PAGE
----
A bird behind
After the first horn you are safe to shoot birds behind once they have flown through the line, and this is the time to remain at the front of the butt, so you “do not allow yourself to bring your gun around the safety sticks in the hope of picking up these fast birds sooner.” I’m impressed. Adam has put me at my ease but he has also answered all my questions before I can ask them.
We begin practising a little double-gunning with safe guns. I make a mistake here, but it’s not a practical one. “These guns are light,” I say, “what type are they?” “Fabbri,” says Adam, “these are mine and they have the short titanium barrels on them – excellent for grouse, very light, very fast.” I looked them up later on when I got home and discovered I would have to sell my house, twice, to get a pair. This is a shame as I feel they would make exceptional pigeon guns.
We talk some more: watch out for the flanker when you are in the butt one away from each end of the line; relax and keep calm; shoot quickly and decisively. I’m getting nervous now and Adam knows it. “Right, let’s have a few targets then,” Adam says and he’s on to Tom on the radio calling for a “flurry of 30 from the trailer, show us a few first.” And with that, we are off. I am lucky today: the wind is against the clays and slows them, but, even so, it takes a few shots before I begin to get into them, and even then it’s certainly not easy. Adam gets straight to work between coveys of clays: “Get on them quickly and don’t mess about. You are getting on the targets but you need to get off four shots in the time you are using to shoot one or two.”
First battle done and the critique is short but sweet. “You lack confidence and you must stay with the target until it dies.” I have, it seems, been a bit too quick to get on to the next bird. “You need to be fast but you also need to finish the job. Exclude all other birds in the pack from your mind until your target bird is dead.” I know he is right. I do this a lot, and it’s something I know a lot of shooters find hard when faced with multiple targets.
We then go through the technique for shooting birds ‘out the back’ once they have passed through the line of the butts. The idea here is to keep your eye on the bird, but unmount the gun, so that as you turn you are not pointing your gun down the line. Trying to remember all this at the same time as remembering not to move back in the butt, and hand over one gun while collecting a second is tiring, but I soon get the hang of it, finally managing to shoot one in front and one behind with a good rhythm. We stop for a few minutes to change butts and have a glass of water. I am very well looked-after and Adam has clearly thought all this through. He takes the opportunity to fill me in on what will be expected of me in terms of tips for the loader – between £80 and £120, depending on how the day goes, and the keeper roughly the same, but more if we shoot a lot. “But as a guest you may not be expected to tip the keeper; simply ask your host what is best.”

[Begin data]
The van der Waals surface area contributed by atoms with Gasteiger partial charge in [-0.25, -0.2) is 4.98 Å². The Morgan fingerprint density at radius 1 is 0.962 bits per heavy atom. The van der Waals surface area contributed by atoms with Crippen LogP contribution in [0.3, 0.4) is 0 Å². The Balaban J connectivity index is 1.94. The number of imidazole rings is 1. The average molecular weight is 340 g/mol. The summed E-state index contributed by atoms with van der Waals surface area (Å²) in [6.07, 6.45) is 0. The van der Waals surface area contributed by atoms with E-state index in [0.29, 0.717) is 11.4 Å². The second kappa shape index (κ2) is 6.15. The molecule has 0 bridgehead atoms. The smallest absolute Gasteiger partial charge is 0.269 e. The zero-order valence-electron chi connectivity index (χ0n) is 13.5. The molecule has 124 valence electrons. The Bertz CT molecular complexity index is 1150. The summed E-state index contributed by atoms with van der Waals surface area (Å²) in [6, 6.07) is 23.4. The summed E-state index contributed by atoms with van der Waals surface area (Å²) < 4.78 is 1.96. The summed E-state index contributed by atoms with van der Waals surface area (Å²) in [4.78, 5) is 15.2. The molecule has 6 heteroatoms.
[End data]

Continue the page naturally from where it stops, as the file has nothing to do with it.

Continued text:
Now for the finale. We are looking at two sets of 30 birds in a different butt, and here it all starts to fall apart, shooting-wise at least. The angles have all changed and the clays are reacting differently to the wind. I’m over-leading, missing off the line, but, much to Adam’s delight, despite trying very hard and clearly getting frustrated a tiny bit, I “stayed perfectly safe, even when switching to shoot behind. That’s good.”
As we start on the final 30 Adam tells me again to relax, and then adds that these will be the last birds of the day. “We have half an hour left but you are shot out,” he explains. And he is right; I can feel my concentration going, my left shoulder is tired. But I want to carry on nonetheless. I am, it seems, already addicted to this furious, fastpaced, skilful style of shooting, and these are just the pretend ones!
After further coffee and a debrief back at the office we get chatting and I am happy to discover that I have done okay. “Tim, I teach a lot of people here, many of them have been shooting grouse for years and just need a little tweak on some technique. I do have first-timers through the door a lot too, and you are a good student, you listen.” I quietly note that he didn’t say, ‘good’, or ‘accurate’. But I’ll take being a good student – that is, when all is said and done, all I set out to do today.
As I drive home, a happy smile on my face, I begin to finally properly look forward to my big day on the moor, and I cant help wondering if I might be back next year for another lesson, whether I will be shooting grouse again or not. It was an exhilarating experience and well worth a little over the £400 it cost. Worth it for the experience? Yes. Worth it for the understanding? Yes. But mostly worth it because I now feel a tiny bit less intimidated about heading north to shoot this enigmatic quarry, and on a once-in-a-lifetime trip, that is what counts.
Safety sticks either side of the butt help Tim stay within the safe shooting zone
Tim practises with a pair of very light and very fast Fabbris, their short barrels fashioned from titanium